One Night in June . . . Looking for the First Jazz Records in Scott Joplin’s Stomping Ground

It’s only been a little more than a year since Colin Hancock first wrote us up with a rough idea about reissuing the six personal records made by Gus Haenschen and his banjo orchestra in 1916. We’d already released one of them, “Sunset Medley,” on our 2003 issue, Stomp and Swerve—and we’re big fans. So, had Colin located the other five discs?

Well, not exactly.

He had a line on four of the six, thanks to David Sager and Mike Kieffer, with a strong likelihood of the fifth. When that fifth came through, from Rob Chalfen in Boston, we were all getting pretty excited. So close! There was one more, elusive, with rumors of it being in the collections of two mutual friends: “Maple Leaf Rag,” the legendary piece by Joplin, performed by one of his students while the master was still alive. Sager knew where to find it. He told us to go to Joplin’s one-time home, St. Louis, and there we would find it in the collection of the late St. Louis Ragtimer, the great Trebor Tichenor.

Trebor’s daughter Virginia and son-in-law Marty Eggers took David’s advice, went searching among his thousands of 78s and found it! Marty and Virginia, who are spending time between Oakland and St. Louis, graciously worked out a time for us all to meet, Colin drove up from Texas, and we were joined by the fantastic musician T. J. Müller to do a transfer session.

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28 for 1909

 

oh-you-kid

One of many contemporary “Oh, You Kid!” themed illustrations. (Library of Congress)

You fans of our Phonographic Yearbook series have waited a long time for the newest one, so we have a little gift for you. We had a lot of great material from which to choose our playlist for “1909,” and we weighed and sifted our options to try to cut down the list. In the end we decided to give you an extra song (or two) over the usual. So it’s a total of 28 tracks and 77 and a half minutes of playing time. Is everybody good with that?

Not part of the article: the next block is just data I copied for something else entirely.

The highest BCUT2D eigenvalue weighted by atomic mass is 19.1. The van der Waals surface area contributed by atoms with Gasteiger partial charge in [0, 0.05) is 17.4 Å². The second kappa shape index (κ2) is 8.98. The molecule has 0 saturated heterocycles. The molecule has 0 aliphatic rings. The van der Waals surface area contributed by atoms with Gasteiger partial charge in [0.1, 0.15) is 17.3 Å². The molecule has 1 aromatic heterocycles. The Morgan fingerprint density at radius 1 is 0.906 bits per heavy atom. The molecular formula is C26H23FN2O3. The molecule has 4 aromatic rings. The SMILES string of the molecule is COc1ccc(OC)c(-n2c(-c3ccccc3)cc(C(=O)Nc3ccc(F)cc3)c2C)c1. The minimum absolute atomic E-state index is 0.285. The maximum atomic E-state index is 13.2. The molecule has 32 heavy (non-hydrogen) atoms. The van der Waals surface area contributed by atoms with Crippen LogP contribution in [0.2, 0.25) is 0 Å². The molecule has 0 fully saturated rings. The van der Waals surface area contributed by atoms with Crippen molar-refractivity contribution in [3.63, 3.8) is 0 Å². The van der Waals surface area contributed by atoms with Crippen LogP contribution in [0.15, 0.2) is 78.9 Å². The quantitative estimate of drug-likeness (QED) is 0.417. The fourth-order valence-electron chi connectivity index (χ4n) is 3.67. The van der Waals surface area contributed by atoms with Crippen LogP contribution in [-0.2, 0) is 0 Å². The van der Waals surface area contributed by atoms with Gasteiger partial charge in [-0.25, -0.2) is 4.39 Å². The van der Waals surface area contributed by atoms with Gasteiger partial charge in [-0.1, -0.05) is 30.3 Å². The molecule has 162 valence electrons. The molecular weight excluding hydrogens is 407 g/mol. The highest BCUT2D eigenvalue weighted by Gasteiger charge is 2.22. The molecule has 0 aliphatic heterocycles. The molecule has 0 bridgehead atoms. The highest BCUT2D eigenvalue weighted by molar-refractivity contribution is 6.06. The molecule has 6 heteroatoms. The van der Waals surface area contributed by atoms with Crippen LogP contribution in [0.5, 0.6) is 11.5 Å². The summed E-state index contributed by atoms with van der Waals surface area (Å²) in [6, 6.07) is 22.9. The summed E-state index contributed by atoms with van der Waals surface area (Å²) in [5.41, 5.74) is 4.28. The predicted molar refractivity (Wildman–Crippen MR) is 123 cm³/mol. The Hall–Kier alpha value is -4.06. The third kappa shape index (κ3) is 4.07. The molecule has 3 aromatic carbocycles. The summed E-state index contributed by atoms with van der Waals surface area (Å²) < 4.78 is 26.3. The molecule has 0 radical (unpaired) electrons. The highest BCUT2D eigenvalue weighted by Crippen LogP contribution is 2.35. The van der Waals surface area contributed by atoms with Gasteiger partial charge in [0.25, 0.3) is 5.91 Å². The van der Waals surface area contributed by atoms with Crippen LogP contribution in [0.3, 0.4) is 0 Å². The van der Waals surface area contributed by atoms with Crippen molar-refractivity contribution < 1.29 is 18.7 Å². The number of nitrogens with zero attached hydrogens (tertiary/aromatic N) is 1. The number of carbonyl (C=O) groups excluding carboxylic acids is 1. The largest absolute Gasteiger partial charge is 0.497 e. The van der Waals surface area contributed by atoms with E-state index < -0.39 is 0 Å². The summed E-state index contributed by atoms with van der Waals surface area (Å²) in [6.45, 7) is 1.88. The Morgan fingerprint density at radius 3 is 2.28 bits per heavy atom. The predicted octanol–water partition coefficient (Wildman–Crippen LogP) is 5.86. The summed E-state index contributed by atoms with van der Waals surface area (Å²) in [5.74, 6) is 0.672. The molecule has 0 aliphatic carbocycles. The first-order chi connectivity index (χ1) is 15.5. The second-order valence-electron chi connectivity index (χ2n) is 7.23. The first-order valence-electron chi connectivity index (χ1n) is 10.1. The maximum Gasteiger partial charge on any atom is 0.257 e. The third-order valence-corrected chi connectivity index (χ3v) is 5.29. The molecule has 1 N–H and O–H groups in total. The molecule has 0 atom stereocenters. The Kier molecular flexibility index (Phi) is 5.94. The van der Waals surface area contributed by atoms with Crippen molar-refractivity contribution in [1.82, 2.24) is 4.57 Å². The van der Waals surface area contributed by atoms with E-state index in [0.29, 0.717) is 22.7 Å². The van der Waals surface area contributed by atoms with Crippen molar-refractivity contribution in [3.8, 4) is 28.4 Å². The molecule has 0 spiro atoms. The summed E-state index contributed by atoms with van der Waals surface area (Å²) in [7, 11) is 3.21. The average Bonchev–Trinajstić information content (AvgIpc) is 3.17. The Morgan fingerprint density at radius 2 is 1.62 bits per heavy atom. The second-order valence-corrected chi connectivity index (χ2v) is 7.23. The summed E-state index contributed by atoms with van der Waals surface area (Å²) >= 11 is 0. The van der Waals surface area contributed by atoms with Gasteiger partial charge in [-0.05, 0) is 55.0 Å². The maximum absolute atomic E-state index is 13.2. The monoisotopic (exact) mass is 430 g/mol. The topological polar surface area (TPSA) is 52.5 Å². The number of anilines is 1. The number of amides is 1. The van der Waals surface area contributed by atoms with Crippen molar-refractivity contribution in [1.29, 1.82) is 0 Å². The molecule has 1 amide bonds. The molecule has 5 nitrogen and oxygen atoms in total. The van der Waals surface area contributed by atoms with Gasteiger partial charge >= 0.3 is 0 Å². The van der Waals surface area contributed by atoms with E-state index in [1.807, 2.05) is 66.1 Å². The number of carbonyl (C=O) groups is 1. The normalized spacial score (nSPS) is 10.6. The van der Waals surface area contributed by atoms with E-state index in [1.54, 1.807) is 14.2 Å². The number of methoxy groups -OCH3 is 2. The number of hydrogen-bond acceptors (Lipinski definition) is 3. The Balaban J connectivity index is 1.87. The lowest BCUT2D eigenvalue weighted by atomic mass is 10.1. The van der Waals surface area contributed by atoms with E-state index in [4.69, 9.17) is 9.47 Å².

The year in music for 1909 is probably best remembered for the popularity of the slang phrase, “Oh, You Kid!”—especially in the form of the song, “I Love, I Love, I Love My Wife, but Oh, You Kid!” Other songs borrowed the phrase (and occasionally the musical motif) as well. Besides that, though, a number of songs deal slyly with the subject of marital infidelity to a degree that seems pretty shocking for our forebears. Thus, the subtitle, “Talk of Your Scand’lous Times.”

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Smith Arrives!

It’s new-release Friday and the beginning of Archeophone’s Fall Sale. Be sure to pick up your copy of our new double-CD set, Songs of the Night by Joseph C. Smith’s Orchestra, and grab those other items you’ve been eyeing. Everything is at least ten percent off.

For today’s blog, let’s celebrate by taking a good look at Smith’s band—literally. Admittedly, the print size of a standard CD-sized booklet means we can’t always print album art as big as we’d like. So we thought it would be nice to blow up the size of some Smith catalog pictures for you to examine.

Here’s the first time Smith’s band was pictured in a record-company catalog supplement, from Victor’s June 1917 “New Victor Records.” The studio lineup at this time consisted of two violins, cello, string bass, bass clarinet, cornet, trombone, piano, and traps—but we see no bass clarinet here, suggesting it was added only for recording purposes. The string bass provided a lovely foundation for the music, but it did not record especially well, so the bass clarinet was used to help out. Smith stands in the middle, holding his violin and bow. That’s probably Hugo Frey at the piano. (click photos to enlarge)

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